I am very sure that there is life up there, somewhere in our solar system,” says Christine Moissl-Eichinger, a microbiologist at the Medical University of Graz in Austria. But like any scientist, Moissl-Eichinger knows full well that substantial proof is needed for such a substantial claim. So she and others are working to find that proof—both here on Earth and on Mars.
On the Red Planet, NASA’s Mars rover Perseverance is searching for fossils and traces of alien biochemistry in Jezero Crater, an ancient lake bed thought to have once offered habitable conditions for microbial life. Back home, microbiologists are investigating oxygen-poor environments that may mimic the habitat of early Mars. This two-pronged approach of grounding scientists’ extraterrestrial extrapolations with studies of Earthly analogues could help clarify the bedrock limits for life on rocky planets, greatly aiding the development and execution of future extraterrestrial missions.
The Mars Analogues for Space Exploration project (MASE) was a four-year-long effort that used Earth to understand Mars by analyzing five types of harsh but habitable terrestrial environments that may resemble those that once—or even now—existed on our neighboring planet. Its funding concluded in 2017, but MASE researchers continue to publish results about the habitability of Mars. The study sites included a sulfidic spring, a briny mine, an acidic lake and river, and permafrost. Because of the extreme conditions in these environments, organisms that live here are called extremophiles.
Extremophile research was pioneered by the late Thomas Brock, a microbiologist at the University of Wisconsin–Madison. He found, against all expectations, that certain hardy microbes could thrive in geothermal springs hot enough to poach an egg. The microbiologist’s curiosity led to the isolation of a molecule—from a heat-loving bacterium—that is now used in laboratories across the world to amplify and sequence DNA. Brock passed away in April 2021, but his legacy lives on.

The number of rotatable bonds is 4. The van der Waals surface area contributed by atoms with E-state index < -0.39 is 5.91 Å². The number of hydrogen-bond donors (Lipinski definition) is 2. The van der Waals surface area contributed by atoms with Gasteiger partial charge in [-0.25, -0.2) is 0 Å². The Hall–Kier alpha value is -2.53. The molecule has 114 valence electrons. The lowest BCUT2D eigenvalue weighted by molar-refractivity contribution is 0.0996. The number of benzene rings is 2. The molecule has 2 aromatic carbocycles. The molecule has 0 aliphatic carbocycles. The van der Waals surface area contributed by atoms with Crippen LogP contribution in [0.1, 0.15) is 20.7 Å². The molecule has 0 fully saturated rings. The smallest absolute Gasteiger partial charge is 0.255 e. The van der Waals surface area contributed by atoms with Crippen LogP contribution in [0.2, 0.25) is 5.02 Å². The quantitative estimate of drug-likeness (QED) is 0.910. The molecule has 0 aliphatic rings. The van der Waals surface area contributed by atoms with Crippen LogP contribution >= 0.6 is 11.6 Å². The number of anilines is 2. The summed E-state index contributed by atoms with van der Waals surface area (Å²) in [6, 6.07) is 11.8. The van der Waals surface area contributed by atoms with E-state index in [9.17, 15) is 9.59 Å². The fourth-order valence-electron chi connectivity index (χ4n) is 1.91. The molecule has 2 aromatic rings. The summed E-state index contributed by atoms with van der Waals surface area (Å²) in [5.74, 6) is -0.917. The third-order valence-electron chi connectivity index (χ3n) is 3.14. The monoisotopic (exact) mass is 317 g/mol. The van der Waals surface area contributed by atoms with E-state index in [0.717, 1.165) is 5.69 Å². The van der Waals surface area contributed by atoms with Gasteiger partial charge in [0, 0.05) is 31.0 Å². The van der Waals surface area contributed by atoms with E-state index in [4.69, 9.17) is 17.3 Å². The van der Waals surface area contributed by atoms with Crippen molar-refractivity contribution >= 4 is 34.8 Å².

Brock published his extremophile findings in April 1969, mere months before humans first walked on the moon. This paved the way for astrobiology, the study of life in all its forms on this planet and elsewhere in the universe. Astrobiology is not about making money off of space travel, says Luke McKay, a researcher at Montana State University, who was not involved with that study or Moissl-Eichinger’s recent research. It is about basic science and answering a single, timeless question: Does life exist beyond Earth?
This is a question so profound that so far scientists have only managed to chip away at its edges, with each hard-won revelation usually accompanied by a host of newfound mysteries. Moissl-Eichinger and her team’s chief contribution has been their attempt at cultivating extremophiles from MASE’s five environments, but even this straightforward task has been devilishly difficult. Out of more than 1,000 different extremophile species gathered from those sites, the team managed to grow just 31 in the lab. This is a common struggle in environmental microbiology. Because these microbes live in extreme places, it is difficult for researchers to re-create the exact conditions they require to thrive. To capture more of the diversity, the team’s scientists used genetic sequencing, which allowed them to look at all the microbial DNA in their samples. They specifically searched for genes that may help microbes survive hostile conditions, such as extreme temperatures or the absence of oxygen.